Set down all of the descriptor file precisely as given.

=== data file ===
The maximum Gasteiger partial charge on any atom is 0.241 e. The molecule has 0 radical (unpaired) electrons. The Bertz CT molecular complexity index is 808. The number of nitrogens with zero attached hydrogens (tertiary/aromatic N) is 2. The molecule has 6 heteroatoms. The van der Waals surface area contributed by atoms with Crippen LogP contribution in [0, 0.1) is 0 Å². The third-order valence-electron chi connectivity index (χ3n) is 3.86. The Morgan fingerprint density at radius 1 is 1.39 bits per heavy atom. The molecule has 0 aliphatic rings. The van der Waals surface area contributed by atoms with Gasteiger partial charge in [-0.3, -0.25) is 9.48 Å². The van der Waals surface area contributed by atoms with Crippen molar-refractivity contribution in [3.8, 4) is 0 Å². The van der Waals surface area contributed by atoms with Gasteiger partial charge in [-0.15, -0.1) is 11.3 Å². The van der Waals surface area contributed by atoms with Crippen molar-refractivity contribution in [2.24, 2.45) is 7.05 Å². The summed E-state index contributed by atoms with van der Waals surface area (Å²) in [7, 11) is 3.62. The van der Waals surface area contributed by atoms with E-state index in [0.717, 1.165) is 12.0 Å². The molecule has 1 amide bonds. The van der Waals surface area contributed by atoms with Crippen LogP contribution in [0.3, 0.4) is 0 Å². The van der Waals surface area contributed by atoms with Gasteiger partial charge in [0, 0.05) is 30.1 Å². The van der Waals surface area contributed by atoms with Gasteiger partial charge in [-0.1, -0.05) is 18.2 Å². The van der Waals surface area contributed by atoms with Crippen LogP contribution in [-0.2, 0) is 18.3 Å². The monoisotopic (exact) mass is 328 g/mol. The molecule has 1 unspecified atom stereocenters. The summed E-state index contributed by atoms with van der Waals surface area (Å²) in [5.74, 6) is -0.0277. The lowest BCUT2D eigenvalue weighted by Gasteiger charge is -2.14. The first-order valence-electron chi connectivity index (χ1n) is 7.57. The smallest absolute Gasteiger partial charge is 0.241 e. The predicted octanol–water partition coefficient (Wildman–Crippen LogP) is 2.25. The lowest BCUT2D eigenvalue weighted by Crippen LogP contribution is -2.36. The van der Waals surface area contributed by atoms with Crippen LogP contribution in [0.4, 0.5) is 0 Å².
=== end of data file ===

The maximum Gasteiger partial charge on any atom is 0.241 e. The molecule has 0 radical (unpaired) electrons. The Bertz CT molecular complexity index is 808. The number of nitrogens with zero attached hydrogens (tertiary/aromatic N) is 2. The molecule has 6 heteroatoms. The van der Waals surface area contributed by atoms with Crippen LogP contribution in [0, 0.1) is 0 Å². The third-order valence-electron chi connectivity index (χ3n) is 3.86. The Morgan fingerprint density at radius 1 is 1.39 bits per heavy atom. The molecule has 0 aliphatic rings. The van der Waals surface area contributed by atoms with Gasteiger partial charge in [-0.3, -0.25) is 9.48 Å². The van der Waals surface area contributed by atoms with Crippen molar-refractivity contribution in [3.8, 4) is 0 Å². The van der Waals surface area contributed by atoms with Gasteiger partial charge in [-0.15, -0.1) is 11.3 Å². The van der Waals surface area contributed by atoms with Crippen molar-refractivity contribution in [2.24, 2.45) is 7.05 Å². The summed E-state index contributed by atoms with van der Waals surface area (Å²) in [7, 11) is 3.62. The van der Waals surface area contributed by atoms with E-state index in [0.717, 1.165) is 12.0 Å². The molecule has 1 amide bonds. The van der Waals surface area contributed by atoms with Crippen LogP contribution in [0.3, 0.4) is 0 Å². The van der Waals surface area contributed by atoms with Gasteiger partial charge in [0, 0.05) is 30.1 Å². The van der Waals surface area contributed by atoms with Gasteiger partial charge in [-0.1, -0.05) is 18.2 Å². The van der Waals surface area contributed by atoms with Crippen LogP contribution in [-0.2, 0) is 18.3 Å². The monoisotopic (exact) mass is 328 g/mol. The molecule has 1 unspecified atom stereocenters. The summed E-state index contributed by atoms with van der Waals surface area (Å²) in [5.74, 6) is -0.0277. The lowest BCUT2D eigenvalue weighted by Gasteiger charge is -2.14. The first-order valence-electron chi connectivity index (χ1n) is 7.57. The smallest absolute Gasteiger partial charge is 0.241 e. The predicted octanol–water partition coefficient (Wildman–Crippen LogP) is 2.25. The lowest BCUT2D eigenvalue weighted by Crippen LogP contribution is -2.36. The van der Waals surface area contributed by atoms with Crippen LogP contribution in [0.4, 0.5) is 0 Å².